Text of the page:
Yesterday, I gave you the first Valentines question you need to ask about your business.
Today, I will show you the second question.
But first, I want to share a surprising “love story” that Joe Wagner once shared in Reader’s Digest.
The Little Girl and the Lamb
He says that he was attending a junior stock show when a grand-champion lamb, owned by a little girl, was being auctioned.
As the bids got to five dollars per pound, the little girl, who was standing beside the lamb in the arena, started to cry.
When the bids got up to ten dollars, the tears were streaming down her face and she wrapped her arms tightly around the lamb’s neck.
But the bidding still didn’t stop.
The higher the bids rose even higher – seemingly egged on the more she cried.
Finally, a local businessman bought the lamb for more than $1000.
But then he surprised everyone with an unexpected announcement.
He told everyone he was donating it to the little girl.
The crowd applauded and cheered.
But hold on a second. That’s the NOT the surprise in this “love story.”
You see, months later, Wagner was judging some statewide essays when I came across one from a girl who told about the time her grand-champion lamb had been auctioned.
Listen to what it said, “The prices began to get so high during the bidding,” she wrote, “that I started to cry from happiness.”
She continued, “The man who bought the lamb for so much more than I ever dreamed I would get returned the lamb to me, and when I got home, Daddy barbecued the lamb–and it was really delicious.” 🙂
On the outside, many business owners are like this little girl.
They appear to care about their customers.
But deep, down inside they are just looking for their next “meal.”
It might fool outsiders, but the customers know the difference.
What would happen if you really loved your customers?
I know “love” is a strong word, and it even feels weird for me to type it out in this context, but what would happen if we did?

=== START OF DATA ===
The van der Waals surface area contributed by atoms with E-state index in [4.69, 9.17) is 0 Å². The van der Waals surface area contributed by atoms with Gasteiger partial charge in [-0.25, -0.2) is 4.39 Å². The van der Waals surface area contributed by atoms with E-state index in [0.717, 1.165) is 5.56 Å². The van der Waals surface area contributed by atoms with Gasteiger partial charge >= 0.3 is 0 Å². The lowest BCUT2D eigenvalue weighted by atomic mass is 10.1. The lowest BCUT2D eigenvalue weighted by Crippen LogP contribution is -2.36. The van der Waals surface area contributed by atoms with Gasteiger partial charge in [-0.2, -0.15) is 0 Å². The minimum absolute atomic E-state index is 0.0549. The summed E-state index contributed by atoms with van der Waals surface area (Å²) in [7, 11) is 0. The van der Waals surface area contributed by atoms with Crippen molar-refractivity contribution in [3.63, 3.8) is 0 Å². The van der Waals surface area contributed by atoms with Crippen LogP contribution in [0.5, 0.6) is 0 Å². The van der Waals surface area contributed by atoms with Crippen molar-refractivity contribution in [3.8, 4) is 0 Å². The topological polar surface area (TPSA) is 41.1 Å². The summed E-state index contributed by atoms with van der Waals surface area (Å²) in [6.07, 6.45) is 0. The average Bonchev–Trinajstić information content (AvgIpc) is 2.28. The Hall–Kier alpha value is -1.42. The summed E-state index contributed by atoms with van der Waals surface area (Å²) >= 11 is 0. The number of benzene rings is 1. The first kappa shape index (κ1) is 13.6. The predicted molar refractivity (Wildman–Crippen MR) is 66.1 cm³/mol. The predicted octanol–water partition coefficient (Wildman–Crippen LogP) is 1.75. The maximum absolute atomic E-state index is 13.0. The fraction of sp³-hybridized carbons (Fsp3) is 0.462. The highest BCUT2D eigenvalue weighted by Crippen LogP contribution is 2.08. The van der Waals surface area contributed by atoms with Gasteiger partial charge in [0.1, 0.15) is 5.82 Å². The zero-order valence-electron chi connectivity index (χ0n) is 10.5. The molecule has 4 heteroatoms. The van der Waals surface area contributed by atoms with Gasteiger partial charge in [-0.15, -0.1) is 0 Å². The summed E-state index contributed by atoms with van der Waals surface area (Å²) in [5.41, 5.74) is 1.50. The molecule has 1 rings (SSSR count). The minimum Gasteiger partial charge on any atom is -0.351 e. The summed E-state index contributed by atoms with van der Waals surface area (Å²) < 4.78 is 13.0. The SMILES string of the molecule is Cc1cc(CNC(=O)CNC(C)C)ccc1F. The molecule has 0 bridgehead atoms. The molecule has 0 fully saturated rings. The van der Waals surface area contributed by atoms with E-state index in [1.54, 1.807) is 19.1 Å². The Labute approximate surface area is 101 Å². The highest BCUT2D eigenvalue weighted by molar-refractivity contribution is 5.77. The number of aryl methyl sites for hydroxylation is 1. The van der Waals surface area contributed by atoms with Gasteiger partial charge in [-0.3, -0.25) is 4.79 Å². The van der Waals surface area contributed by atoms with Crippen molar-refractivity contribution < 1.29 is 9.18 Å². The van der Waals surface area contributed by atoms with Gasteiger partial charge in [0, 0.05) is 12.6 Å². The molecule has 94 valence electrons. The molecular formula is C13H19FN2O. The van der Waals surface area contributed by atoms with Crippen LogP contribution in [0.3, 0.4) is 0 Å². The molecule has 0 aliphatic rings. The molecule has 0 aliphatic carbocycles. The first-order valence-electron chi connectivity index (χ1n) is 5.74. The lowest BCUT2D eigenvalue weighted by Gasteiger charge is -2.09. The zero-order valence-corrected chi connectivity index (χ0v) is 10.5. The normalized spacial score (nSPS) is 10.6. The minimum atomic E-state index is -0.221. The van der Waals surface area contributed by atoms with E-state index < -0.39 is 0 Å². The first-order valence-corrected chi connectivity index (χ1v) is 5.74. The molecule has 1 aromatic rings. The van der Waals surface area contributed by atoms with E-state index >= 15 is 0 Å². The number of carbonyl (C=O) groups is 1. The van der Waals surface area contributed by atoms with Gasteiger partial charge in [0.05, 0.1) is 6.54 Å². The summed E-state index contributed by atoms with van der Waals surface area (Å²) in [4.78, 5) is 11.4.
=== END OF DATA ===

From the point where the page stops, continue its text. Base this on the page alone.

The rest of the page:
Before you’re think I am taking things too far, listen to what Jay Abraham,“The $9.4 Billion Man,” has said about this and see if you still think I am taking things to far.
He said, “Most entrepreneurs fall in love with the wrong thing. They fall in love with their products and their business when they should be falling in love with their clients and customers.”
The Strategy of Preeminence
Jay Abraham talks about a key, fundamental mindset and attitude that he uses.
It is based on the idea of loving your customers.
He calls it “The Strategy of Preeminence.”
What is it?
It’s the mindset of constantly putting your client’s needs ahead of your own.
It means that you always do what is in their best interest.
It means that you want to make their lives better through your product or service – OR any other product or service that’s best for them (even someone else’s).
Isn’t that the same mindset you have when you love someone?
If you begin to love your customers, you need to communicate your love through your words and tone.
That way they will know that know you really care about help them.
But remember. Love isn’t just words that are communicated.
Love is shown through actions!
When you not only communicate your love to your customers, but show your love to them through your actions, then something amazing will happen.
They’ll love you back! And that will change everything.
It will change how they respond to your words.
It will change how they feel about you.
And it will change how they act towards you.
It will change their loyalty to you.
Your relationship with your customers will go through a metamorphosis.
It will never be the same again.
But it all starts with your honest answer to this question: Do you love your customers?
Photo by Pink Sherbet Photography
- 1st Valentines Question For Your Business: Does My Customer Love Me? (INFOGRAPHIC) (baybusinesshelp.com)